An audit that was released on Friday in Michigan shows that hundreds of counties, cities and towns don’t have election clerks who are accredited to run the state’s elections.
The Hill reported on the audit:
Local election clerks did not meet legal training requirements in 32 counties, 83 cities and 426 townships, a report from the office of Michigan’s auditor general found.
The auditor general’s review also identified 12 counties, 38 cities and 290 townships in which the clerk did not meet the requirements and no other official had gotten full accreditation either.
- In Wayne County, the cities of Plymouth, Highland Park, Harper Woods, Ecorse, and Wayne.
- In Oakland County, the city of Rochester and Holly Township.
- In Macomb County, the cities of Memphis, New Baltimore and Roseville.
According to Michigan law, local clerks are to participate in accreditation courses and take continuing education courses every two years.
“We recommend that BOE improve its process to promote accreditation to help ensure that local election officials are fully trained and updated on Michigan’s election process,” the document said.
Sean Walton points out, “Even though the Bureau of Elections (BOE) directly assigned clerks training and continuing education through an online portal and notified them of the required training via weekly newsletters, the BOE does not have the authority to enforce participation.”
Several clerks protest the audit.
The Detroit Free Press reports:
In Ecorse, City Clerk Dana Hughes said the information in the audit is incorrect. Hughes said both she and her deputy were accredited in 2014 and since then have remained compliant with required updates every two years.
“That’s a lie,” Hughes said. “I’ve always had my accreditation.”
The audit is a snapshot in time, based on records in May of this year, and it is possible some local clerks and other election officials have received full accreditation since the report was released.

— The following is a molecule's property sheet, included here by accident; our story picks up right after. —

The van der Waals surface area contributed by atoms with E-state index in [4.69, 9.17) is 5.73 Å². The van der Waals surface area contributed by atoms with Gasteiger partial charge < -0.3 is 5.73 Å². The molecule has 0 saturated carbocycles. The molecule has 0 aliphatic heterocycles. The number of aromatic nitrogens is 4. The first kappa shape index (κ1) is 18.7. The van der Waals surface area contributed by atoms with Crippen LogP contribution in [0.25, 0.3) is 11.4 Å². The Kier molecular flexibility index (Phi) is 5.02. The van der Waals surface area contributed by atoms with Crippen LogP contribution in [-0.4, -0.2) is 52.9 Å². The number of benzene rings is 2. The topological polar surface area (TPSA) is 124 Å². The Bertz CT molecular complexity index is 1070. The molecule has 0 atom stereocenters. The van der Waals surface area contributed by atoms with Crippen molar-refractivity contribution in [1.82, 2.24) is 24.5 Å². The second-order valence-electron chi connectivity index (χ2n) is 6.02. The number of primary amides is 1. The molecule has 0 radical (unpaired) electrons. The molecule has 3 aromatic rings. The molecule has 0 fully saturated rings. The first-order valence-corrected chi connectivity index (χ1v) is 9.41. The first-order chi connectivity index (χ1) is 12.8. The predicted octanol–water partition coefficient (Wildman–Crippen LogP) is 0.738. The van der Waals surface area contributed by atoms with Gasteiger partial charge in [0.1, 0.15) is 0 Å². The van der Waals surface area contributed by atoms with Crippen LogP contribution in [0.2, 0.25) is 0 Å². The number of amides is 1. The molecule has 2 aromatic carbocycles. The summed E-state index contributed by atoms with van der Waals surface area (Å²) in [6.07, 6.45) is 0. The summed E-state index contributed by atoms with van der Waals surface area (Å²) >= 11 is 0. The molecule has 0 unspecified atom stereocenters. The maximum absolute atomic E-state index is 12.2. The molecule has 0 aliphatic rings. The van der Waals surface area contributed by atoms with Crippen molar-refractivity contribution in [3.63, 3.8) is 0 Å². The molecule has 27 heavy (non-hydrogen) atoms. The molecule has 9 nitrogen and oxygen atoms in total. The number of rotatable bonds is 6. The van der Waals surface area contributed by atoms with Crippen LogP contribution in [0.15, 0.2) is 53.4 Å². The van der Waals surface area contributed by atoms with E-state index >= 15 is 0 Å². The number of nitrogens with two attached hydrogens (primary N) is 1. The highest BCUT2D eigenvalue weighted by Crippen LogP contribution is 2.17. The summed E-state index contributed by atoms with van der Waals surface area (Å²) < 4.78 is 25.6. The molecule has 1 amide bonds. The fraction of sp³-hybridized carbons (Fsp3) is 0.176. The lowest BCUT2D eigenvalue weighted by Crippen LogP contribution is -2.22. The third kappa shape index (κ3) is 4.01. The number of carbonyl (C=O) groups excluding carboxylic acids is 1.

The audit noted that the law requires the state Bureau of Elections to establish comprehensive training and an accreditation program for all local election officials, and it requires local clerks to participate in both accreditation and ongoing learning. But the law does not empower the Bureau of Elections to force participation.
In Highland Park, City Clerk Brenda Green said she has “done everything the state has asked me to do to stay accredited,” and “I can’t understand how that information is incorrect.”
“I will be reaching out to them,” Green said.
In Memphis, Clerk/Treasurer Donna Janssens said her deputy clerk is not yet accredited, because she was just hired.
“I’ll have to look into this,” Janssens said. “I believe I am up to date on everything.”
However, the Michigan Auditor General’s Office said that as of this past Friday, neither Hughes nor Janssens show that their accreditations are up to date in the Bureau of Elections records.
And you wonder why there is election fraud. It isn’t just the dead people voting, the finagling with voting machines or with paper ballots being stuffed into boxes or driven in from who knows where.
The people in Michigan should be outraged at this and demand these clerks get up to date or be removed.
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